I’m curious about too many things, which is why I haven’t achieved distinction in anything.
Consider this fascinating article in today’s NYTimes about perfumes: “The Difference Between Perfume, Cologne and Other Fragrances” by Tynan Sink. Here’s an overview, but read the article for key details:
(1) Pure perfume, parfum or extrait de parfum: 15-30 percent perfume oils, potent, noticeable, will last all day and leave your scent on others if you hug them.
(2) Eau de parfum (EDP): 15-20 percent perfume oils, still detectable when you undress at night, but won’t give people headaches or linger on their necks after a hug.
(3) Eau de toilette (EDT): 5-15 percent perfume oils, lighter on the skin, won’t necessarily last until the end of the evening, but can surge back to life unexpectedly on contact with moisture.
(4) Eau de cologne: 2-4 percent perfume oils, umbrella word for masculine scents in North America, cut with more alcohol, lasts only a few hours.
(5) Eau fraiche: 1-3 percent perfume oils (?), mixed mostly with water, good for quick refresher without long-lasting scent.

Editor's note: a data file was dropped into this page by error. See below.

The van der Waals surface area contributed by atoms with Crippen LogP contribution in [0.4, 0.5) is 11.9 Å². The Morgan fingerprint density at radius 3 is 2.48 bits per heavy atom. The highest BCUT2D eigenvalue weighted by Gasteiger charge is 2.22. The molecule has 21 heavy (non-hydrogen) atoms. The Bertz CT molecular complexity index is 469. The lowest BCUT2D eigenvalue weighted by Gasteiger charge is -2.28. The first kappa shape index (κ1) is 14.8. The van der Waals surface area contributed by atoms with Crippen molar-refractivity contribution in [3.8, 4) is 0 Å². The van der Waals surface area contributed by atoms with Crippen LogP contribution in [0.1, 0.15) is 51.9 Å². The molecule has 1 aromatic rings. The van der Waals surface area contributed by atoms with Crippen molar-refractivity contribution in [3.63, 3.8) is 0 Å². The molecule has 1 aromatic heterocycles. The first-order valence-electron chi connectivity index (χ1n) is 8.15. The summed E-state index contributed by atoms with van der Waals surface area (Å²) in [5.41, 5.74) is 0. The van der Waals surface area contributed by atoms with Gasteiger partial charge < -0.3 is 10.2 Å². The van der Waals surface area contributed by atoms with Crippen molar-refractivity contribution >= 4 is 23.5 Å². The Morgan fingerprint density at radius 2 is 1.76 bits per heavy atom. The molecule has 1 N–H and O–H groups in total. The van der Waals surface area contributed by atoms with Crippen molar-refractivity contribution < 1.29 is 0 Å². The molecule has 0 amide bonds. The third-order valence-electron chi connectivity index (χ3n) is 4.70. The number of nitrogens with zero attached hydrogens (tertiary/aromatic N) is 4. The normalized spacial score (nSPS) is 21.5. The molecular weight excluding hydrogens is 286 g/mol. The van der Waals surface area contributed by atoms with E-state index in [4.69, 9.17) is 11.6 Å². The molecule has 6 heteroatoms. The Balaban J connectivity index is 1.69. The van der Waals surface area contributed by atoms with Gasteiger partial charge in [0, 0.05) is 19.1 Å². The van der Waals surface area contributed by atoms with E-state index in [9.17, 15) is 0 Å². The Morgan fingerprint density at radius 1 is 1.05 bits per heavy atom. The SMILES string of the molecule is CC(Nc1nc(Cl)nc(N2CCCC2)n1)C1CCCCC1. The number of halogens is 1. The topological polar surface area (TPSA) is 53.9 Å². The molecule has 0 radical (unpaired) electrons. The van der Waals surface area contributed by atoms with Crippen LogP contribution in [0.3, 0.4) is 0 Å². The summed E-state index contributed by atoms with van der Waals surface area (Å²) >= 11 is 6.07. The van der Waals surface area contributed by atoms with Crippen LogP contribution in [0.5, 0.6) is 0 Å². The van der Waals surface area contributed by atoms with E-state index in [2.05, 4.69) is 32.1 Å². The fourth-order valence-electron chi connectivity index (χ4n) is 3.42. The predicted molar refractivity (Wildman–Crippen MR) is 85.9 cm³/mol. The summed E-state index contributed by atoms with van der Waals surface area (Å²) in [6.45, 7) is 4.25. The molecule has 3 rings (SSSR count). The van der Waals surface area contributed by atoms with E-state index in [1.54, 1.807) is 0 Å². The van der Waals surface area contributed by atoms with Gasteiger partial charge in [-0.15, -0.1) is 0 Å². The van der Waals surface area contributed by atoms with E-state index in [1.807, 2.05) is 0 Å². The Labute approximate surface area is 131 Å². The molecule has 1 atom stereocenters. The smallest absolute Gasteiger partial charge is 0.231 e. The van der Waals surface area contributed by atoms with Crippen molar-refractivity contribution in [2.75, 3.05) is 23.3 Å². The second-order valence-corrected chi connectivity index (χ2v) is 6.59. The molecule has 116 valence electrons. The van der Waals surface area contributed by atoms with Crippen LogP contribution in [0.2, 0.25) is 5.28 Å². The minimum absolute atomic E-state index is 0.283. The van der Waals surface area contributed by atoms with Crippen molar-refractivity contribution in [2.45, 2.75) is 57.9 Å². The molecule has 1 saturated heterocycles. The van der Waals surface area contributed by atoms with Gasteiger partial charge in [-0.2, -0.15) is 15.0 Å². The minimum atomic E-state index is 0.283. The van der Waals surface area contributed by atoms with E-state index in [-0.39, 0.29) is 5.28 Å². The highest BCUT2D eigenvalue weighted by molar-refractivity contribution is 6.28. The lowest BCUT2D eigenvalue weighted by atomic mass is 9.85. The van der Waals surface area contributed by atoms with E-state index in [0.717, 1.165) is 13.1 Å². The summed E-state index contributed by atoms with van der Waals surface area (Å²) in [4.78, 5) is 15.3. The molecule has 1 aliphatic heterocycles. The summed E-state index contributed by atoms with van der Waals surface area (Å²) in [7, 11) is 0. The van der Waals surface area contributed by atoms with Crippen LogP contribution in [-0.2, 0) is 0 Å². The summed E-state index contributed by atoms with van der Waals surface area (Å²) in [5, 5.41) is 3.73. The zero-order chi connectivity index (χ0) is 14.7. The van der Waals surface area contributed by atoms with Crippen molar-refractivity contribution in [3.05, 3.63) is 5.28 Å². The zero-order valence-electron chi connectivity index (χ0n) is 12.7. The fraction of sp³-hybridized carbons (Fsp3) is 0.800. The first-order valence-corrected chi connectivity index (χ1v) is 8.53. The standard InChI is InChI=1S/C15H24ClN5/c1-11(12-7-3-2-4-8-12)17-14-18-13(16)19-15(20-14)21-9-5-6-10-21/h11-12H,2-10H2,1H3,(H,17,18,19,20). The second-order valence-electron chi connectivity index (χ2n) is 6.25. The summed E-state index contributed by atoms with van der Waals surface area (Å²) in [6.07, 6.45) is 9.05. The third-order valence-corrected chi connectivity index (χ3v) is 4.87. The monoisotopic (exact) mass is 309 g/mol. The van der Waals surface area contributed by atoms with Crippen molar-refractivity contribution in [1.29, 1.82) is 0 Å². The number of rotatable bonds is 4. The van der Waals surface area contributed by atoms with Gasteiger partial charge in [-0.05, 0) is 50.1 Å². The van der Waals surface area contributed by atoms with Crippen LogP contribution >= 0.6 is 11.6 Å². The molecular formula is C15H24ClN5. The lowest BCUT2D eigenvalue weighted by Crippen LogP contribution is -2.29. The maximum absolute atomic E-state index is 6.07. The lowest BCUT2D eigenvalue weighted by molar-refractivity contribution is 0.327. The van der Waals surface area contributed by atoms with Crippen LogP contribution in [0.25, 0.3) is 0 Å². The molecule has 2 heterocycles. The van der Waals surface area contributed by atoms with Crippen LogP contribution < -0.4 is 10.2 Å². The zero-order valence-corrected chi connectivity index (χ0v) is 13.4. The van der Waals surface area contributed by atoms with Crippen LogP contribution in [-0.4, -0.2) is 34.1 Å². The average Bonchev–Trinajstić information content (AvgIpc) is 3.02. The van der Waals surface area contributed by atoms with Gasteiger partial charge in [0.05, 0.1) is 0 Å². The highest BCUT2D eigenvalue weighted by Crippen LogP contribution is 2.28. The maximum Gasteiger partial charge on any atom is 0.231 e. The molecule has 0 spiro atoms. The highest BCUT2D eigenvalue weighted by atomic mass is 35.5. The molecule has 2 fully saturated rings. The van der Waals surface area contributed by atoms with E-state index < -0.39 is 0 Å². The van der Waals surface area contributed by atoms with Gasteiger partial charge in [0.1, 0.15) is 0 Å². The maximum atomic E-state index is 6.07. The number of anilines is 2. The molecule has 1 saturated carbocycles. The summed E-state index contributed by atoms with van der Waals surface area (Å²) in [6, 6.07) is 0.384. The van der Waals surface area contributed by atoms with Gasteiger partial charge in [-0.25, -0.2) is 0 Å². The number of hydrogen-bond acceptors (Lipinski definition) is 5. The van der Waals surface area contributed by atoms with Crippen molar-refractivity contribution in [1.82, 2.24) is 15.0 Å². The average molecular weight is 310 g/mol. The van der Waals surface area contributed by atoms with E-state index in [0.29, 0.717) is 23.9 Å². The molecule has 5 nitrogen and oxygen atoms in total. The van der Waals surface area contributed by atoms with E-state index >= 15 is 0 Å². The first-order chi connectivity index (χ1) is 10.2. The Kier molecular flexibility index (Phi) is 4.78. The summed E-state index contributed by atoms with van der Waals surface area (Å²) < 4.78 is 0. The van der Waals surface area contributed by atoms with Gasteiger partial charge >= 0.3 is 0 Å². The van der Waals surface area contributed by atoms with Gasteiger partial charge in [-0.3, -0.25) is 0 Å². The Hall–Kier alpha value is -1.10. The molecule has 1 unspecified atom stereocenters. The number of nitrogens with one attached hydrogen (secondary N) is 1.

I was captivated in college by “Les fleurs du mal” (The Flowers of Evil). Baudelaire was the “poète des odeurs” (the poet of odors) and introduced me to the notion of synesthesia — sensory crossover.
I had a faint recollection of associating certain numbers with different colors, and wondered if it came from playing with numbered blocks as a toddler. Also, a lingering memory of intense perception of Christmas tree lights, especially blue, and of street light knifing through Venetian blinds into a darkened room.
As a very small child I ran my finger through the West Texas dust clinging to a car door and tasted it. Later, I asked my dad if it was OK that I had tasted dirt. He said it was OK as long as it was good clean dirt.
(Copyright 2018 James Mansfield Nichols. All rights reserved.)